California World Class Math
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Algebra

Summary:  After the California Legislature made completion of Algebra 1 a high school graduation requirement in 2000, more California students complete Algebra 1 by the end of the eighth grade, and a larger percentage of students test at grade level.

    Although the state sets high grade level math standards and funds textbooks, tests and supplementary instructional materials that align with math standards, aligning classroom instruction with the standards is up to the state's individual school districts. Education Code Section 51224.5(b) leveled the playing field by making Algebra 1 a high school graduation requirement for every student.  Prior to its adoption, many districts did not require Algebra and had a two track system:  college bound students took Algebra 1 and beyond, other students did not.

     The statistics below show a significant increase over time in the number of students taking Algebra 1 by the eighth grade. The percentage and number of students who test at grade level proficiency has also increased.

      The California Math Framework states that kindergarten through seventh grade math standards “necessitate more continued substantive, rigorous, and demanding curriculum and systematic instruction to better serve California students.” The state has adopted instructional materials for a basic 50 minute a day math program for students who are above, below and at grade level, an intervention program for fourth through eighth graders for students who are two or more grade levels below, and an Algebra readiness program for students in eighth grade or above who have not yet acquired pre-algebra skills.  The philosophy behind rigorous math standards is excerpted here from the California Math Framework:

     The most important feature of this framework is its continued focus on the content of the mathematics standards adopted by the California State Board of Education in 1997. The goal of accelerating students’ progress through a standards-based program has a significant impact on the entire curriculum. As specified by the standards, much of the content of the mathematics curriculum has shifted into earlier grades, and mathematics instruction in kindergarten through grade seven has been substantially strengthened. These standards necessitate a more continued substantive, rigorous, and demanding curriculum and systematic instruction to better serve California students.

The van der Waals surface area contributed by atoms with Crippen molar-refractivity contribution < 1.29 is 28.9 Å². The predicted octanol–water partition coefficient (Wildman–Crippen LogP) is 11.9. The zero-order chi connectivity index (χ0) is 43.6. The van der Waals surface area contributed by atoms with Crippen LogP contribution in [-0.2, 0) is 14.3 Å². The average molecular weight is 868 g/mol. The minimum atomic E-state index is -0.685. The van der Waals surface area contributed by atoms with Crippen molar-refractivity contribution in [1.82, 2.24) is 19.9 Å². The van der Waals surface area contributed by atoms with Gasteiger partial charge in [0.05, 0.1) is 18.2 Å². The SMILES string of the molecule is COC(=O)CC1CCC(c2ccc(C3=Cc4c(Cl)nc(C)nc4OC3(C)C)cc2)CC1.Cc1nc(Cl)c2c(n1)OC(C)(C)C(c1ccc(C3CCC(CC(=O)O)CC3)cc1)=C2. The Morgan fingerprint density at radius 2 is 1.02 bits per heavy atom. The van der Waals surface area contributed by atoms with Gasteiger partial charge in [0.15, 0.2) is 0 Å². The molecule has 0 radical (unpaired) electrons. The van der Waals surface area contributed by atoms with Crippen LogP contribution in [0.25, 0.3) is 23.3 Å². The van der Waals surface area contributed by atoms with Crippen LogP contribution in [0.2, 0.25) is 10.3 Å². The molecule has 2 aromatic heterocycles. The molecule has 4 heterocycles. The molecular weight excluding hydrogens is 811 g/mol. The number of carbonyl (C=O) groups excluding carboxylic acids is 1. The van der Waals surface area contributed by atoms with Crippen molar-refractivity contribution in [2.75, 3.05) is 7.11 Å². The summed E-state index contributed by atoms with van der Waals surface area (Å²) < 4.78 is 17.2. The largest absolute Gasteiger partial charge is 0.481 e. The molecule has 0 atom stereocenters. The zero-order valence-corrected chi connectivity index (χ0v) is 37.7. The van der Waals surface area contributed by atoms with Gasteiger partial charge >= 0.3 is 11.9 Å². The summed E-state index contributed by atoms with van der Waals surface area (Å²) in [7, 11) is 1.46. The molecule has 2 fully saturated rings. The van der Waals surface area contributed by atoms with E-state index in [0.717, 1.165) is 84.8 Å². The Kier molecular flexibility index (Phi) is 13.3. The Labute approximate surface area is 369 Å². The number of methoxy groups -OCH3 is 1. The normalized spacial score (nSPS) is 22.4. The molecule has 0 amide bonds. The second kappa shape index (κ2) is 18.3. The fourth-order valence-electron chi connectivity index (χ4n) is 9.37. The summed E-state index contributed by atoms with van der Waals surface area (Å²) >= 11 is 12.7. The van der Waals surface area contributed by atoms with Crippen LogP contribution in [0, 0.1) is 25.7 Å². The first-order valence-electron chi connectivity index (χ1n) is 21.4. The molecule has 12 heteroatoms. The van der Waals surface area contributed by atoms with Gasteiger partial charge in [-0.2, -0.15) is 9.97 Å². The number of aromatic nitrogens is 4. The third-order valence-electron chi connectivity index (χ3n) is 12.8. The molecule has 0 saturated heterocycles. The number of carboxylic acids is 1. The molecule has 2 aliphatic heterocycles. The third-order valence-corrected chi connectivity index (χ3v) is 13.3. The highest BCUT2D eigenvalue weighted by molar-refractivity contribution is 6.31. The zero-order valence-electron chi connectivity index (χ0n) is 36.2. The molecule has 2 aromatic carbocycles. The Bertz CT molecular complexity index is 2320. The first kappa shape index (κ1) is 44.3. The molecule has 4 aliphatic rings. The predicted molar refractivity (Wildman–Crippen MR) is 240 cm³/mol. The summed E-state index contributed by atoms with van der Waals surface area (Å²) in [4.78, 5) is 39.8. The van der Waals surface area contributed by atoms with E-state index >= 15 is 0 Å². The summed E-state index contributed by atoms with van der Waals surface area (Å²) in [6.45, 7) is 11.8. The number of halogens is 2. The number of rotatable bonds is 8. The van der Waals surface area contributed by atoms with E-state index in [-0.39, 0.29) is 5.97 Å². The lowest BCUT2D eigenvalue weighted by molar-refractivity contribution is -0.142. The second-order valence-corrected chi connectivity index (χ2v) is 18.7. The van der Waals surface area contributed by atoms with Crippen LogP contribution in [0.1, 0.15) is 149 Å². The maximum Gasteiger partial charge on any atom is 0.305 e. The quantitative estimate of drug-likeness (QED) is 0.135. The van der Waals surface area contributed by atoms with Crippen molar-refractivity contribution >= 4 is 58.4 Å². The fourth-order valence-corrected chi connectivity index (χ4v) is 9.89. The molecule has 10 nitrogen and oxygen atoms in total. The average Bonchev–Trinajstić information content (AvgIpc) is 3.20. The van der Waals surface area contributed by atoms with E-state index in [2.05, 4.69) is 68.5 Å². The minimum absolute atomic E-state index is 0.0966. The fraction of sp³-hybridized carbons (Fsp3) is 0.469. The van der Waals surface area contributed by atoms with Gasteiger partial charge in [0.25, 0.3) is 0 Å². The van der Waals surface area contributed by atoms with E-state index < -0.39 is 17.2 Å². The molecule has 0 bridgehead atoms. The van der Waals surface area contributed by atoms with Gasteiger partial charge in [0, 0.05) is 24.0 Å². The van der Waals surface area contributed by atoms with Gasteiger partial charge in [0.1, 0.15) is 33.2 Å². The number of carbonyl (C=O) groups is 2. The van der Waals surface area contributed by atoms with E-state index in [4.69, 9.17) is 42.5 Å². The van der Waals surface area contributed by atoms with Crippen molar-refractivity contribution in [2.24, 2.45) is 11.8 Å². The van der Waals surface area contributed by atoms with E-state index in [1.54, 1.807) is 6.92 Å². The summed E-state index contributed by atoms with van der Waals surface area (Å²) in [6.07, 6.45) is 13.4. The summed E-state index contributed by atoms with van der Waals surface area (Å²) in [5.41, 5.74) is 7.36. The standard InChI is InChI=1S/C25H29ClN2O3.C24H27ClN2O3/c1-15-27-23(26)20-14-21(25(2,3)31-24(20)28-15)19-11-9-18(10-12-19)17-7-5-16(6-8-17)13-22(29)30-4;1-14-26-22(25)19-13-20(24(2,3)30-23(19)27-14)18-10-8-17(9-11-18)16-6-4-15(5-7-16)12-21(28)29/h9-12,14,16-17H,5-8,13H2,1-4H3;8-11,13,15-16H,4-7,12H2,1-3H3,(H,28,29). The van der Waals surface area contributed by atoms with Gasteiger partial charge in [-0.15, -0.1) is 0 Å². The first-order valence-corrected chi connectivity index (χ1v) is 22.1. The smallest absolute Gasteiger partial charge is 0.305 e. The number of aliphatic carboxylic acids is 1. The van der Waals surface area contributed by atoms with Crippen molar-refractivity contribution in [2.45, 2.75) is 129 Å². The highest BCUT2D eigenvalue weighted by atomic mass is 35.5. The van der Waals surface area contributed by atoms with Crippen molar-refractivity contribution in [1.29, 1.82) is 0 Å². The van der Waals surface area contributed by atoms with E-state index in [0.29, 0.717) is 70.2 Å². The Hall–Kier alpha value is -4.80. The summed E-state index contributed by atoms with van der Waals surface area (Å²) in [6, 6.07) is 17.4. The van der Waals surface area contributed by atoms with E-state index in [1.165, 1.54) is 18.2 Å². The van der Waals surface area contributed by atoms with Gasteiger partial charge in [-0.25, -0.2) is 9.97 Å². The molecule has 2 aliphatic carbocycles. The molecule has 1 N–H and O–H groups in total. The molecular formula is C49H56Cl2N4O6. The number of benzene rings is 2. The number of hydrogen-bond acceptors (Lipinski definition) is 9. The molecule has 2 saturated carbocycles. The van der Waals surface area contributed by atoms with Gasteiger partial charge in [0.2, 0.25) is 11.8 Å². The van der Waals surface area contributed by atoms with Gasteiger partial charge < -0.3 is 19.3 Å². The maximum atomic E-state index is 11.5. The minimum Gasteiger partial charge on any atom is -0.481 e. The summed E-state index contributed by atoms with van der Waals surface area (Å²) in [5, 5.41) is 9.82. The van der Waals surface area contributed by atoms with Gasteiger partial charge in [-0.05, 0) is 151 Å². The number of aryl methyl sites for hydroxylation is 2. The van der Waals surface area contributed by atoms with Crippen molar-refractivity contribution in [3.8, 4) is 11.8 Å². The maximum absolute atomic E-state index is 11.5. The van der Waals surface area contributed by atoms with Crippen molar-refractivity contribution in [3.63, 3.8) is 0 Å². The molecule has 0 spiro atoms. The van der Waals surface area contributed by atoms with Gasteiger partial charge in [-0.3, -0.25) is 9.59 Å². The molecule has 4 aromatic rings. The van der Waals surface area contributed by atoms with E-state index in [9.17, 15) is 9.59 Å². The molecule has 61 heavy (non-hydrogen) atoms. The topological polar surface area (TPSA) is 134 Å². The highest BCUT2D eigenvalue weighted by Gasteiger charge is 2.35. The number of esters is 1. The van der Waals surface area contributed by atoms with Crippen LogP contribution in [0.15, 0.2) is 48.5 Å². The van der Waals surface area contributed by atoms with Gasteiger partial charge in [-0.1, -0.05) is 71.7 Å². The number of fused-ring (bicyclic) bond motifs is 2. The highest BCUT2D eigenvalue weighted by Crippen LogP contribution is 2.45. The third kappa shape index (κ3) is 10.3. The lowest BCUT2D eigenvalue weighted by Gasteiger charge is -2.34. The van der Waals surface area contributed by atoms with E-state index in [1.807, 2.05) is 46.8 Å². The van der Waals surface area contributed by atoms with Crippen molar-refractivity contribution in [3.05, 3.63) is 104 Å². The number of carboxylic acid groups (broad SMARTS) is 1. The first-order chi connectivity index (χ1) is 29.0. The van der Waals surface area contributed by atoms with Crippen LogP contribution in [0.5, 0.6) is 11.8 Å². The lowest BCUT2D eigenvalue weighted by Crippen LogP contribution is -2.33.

A goal of this framework is to prepare all students to study algebra by the eighth grade. In 2000 legislation was enacted requiring students to complete Algebra I as a condition of receiving a high school diploma (Education Code Section 51224.5(b)). To support this legislative goal for all students, the framework includes guidance on the design of two new types of specialized instructional mathematics materials for students having difficulty achieving at grade level: a mathematics intervention program for students in grades four through seven whose mastery of prior grade-level standards is incomplete and algebra readiness materials for students in grade eight or above who are not prepared to take a course in algebra. If, when, and how these materials may be used, to meet the needs of students, should be a collective decision involving teachers, counselors, administrators, parents, and students. Intervention materials are intended to accelerate students’ achievement so that students can succeed in the basic grade-level program and complete Algebra I. As previously stated, the study of Algebra I in the eighth grade is the goal. The ability of districts to purchase and use algebra readiness materials should not restrict students who are ready for Algebra I in the eighth grade from enrolling in an Algebra I course.

     An important theme stressed throughout this framework is the need for a balance in emphasis on computational and procedural skills, conceptual understanding, and problem solving. This balance is defined by the standards and is illustrated by problems that focus on these components individually and in combination. All three components are essential.

         
 
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